Lessons from a 6th grader


This week, I had the most interesting conversation with one of our now-7th graders. I asked her what advice she would give to incoming 6th graders about how to succeed in middle school. I thought she would say something about the importance of doing homework on time or paying attention in class; something she had learned which helped her academically. Instead, immediately and without hesitation she said, “sometimes it’s hard to fit in, but if you try really hard, maybe you can.”

Her answer pulled at my heartstrings. I remember that feeling, of being in middle school and knowing there was a crowd of cool kids I wasn’t a part of.  I remember all the ways I contorted myself, thinking that if I behaved in this way or joined that club, then people would like me and I would fit in. I remember being bullied mercilessly.  And with shame, I remember watching other kids being bullied and thinking Thank God for once it’s not me. The idea of doing something that would alienate me further from my peers was horrifying. And while that fear has quieted over the years, that little inner 6th grader is still very much a part of me.

Listening to this young woman talk about middle school reminded me of a bit of advice Rabbi Rami Shapiro offered to new rabbis about working with teens.  He said, “what kids want is someone to help them find the wisdom they need to get through middle school with the least amount of embarrassment and brutality. Sadly for them, you were probably bullied in middle school, and have no idea what to tell them. Sadly for you, talking to them about this makes you relive the horror of middle school. Try to maintain your dignity.”

It’s real. And while I think this is generally good advice, I think there’s also something to be said for the ways in which teens remind us of the fears we hold at our core. Beneath our adult exteriors, each one of us has that little 6th grader who worries every day about whether other people will like us and if we will fit in.

It’s that little 6th grade voice that keeps us up at night, long after we should be in bed, scrolling through social media and taking note of what foods people are eating and where people are going so that we can curate our image to “fit in” with the image that’s trending.

It’s that little 6th grade voice that keeps us quiet when someone says a joke that makes us feel uncomfortable or does something that hurts. We will tell ourselves things like “I don’t want to make a mountain out of a molehill” or “I don’t want to rock the boat,” but really we are afraid that if we say something, we will lose our connection, lose our community, and we’ll feel like we did in middle school. No one wants to go back to middle school.

I asked this now 7th-grader about fitting in. Why is it so important for us? Shouldn’t we all want to stand out? Shouldn’t we all want to be our most powerful, unique selves and be seen for our own gifts, rather than the ways that we mimic others? Why ascribe to the most common denominator?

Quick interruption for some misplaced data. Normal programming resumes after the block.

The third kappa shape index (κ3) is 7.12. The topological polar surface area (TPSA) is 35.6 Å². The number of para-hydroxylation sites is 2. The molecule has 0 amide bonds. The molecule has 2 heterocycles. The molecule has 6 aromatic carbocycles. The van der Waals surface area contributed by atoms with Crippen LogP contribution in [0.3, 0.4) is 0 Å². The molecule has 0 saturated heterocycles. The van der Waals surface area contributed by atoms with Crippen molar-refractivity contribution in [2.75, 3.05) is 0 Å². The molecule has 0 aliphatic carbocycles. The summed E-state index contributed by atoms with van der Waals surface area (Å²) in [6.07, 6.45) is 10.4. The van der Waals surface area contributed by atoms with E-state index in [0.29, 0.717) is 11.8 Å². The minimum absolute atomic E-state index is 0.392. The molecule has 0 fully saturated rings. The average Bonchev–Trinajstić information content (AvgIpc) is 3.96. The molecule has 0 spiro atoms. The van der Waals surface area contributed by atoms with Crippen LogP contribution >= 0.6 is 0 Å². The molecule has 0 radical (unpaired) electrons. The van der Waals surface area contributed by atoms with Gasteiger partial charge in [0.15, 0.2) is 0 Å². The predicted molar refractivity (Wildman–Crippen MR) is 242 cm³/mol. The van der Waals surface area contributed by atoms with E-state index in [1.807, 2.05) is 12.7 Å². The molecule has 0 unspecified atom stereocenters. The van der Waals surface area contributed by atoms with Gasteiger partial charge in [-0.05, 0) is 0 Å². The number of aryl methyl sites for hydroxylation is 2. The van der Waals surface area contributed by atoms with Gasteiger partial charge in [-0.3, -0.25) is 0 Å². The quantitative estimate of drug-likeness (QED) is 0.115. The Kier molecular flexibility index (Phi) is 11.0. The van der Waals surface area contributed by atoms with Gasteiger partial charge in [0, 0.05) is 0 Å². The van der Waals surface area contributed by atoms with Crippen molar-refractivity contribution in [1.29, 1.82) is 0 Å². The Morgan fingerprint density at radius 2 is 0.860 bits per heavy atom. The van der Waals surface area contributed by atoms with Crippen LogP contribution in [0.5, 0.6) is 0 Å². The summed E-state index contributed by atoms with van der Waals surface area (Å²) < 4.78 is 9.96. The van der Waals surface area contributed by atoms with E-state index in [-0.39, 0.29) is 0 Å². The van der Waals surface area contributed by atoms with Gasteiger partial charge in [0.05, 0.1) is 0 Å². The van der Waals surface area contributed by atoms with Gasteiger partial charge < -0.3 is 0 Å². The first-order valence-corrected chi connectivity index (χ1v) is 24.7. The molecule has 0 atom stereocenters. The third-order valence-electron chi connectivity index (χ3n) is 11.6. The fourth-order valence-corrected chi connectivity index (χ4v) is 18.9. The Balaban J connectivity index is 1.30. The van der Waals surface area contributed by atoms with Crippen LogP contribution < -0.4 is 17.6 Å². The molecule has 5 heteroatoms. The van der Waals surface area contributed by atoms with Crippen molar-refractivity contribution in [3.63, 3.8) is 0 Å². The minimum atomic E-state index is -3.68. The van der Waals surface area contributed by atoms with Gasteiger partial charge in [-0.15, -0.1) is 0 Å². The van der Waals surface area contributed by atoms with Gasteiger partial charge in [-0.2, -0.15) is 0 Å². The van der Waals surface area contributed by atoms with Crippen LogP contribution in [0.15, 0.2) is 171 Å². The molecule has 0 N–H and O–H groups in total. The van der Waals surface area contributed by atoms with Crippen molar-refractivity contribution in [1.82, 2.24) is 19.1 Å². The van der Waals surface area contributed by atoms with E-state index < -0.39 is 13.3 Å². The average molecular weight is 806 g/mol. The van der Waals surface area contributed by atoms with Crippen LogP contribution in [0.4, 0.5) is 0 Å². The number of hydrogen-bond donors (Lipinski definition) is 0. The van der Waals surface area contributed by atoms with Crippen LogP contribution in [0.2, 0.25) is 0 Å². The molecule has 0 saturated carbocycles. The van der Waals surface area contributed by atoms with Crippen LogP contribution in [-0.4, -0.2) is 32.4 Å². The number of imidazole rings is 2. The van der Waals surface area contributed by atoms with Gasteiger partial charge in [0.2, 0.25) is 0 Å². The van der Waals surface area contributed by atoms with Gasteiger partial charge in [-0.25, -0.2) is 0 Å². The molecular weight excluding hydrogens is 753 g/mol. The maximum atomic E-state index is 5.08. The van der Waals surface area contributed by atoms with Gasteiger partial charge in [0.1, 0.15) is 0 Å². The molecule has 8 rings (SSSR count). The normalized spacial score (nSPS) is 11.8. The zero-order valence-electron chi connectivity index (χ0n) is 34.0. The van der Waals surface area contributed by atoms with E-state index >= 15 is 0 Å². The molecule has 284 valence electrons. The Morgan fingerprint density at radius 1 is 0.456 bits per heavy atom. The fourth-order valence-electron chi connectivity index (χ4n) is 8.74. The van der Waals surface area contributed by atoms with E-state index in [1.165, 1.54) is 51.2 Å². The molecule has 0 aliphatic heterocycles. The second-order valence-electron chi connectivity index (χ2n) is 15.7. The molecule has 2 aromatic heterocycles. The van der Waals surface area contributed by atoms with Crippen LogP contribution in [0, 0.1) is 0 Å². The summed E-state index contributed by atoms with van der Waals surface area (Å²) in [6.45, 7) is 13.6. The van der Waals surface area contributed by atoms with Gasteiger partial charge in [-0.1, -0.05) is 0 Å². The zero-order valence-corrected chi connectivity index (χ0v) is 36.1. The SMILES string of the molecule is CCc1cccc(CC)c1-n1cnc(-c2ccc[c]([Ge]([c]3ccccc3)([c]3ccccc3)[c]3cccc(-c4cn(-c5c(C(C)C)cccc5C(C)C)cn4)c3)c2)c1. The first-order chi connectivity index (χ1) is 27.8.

Our conversation turned to the Biblical texts we’ve been studying, and with this young woman, I saw something in the story of Moses that I had never seen before.

Moses is a chronic outsider. He never gets the experience of “fitting in.” He is born an Israelite but cannot be raised in the Israelite community because of Pharaoh’s homicidal edict. He is adopted by an Egyptian, but Pharaoh’s daughter, and Pharaoh himself, must have known on some level that Moses belonged to a different people. Pharaoh never fully accepts him. Which means Moses wasn’t Egyptian enough to be Egyptian and wasn’t Israelite enough to be an Israelite. He wants to be a follower, to be part of the community, but God forces him to be a leader. Even amongst leaders, Moses doesn’t feel like he fits in. He can’t speak the way he thinks leaders should speak; he’s not commanding in the way leaders have been before him.

Moses goes on to marry Tzipporah, a Midianite woman. She is neither Israelite nor Egyptian, neither a leader nor a follower, and in some ways expresses the part of him that always feels like an outsider. Despite being a good woman and a good wife, the Israelites never accept her. If we were reading this text with modern eyes, we would say that our ancestors were prejudiced against her. They saw her as an outsider, mocked her for the ways in which her physical characteristics differed from their own.

There’s one scene in particular where this comes to a head. Miriam and Aaron corner Moses in the tent of meeting to talk about the issue of his “Cushite wife.” Our commentators confirm that Miriam and Aaron were not raising valid concerns; rather, this was an opportunity for them, in the privacy of the tent of meeting, to spew hateful rhetoric.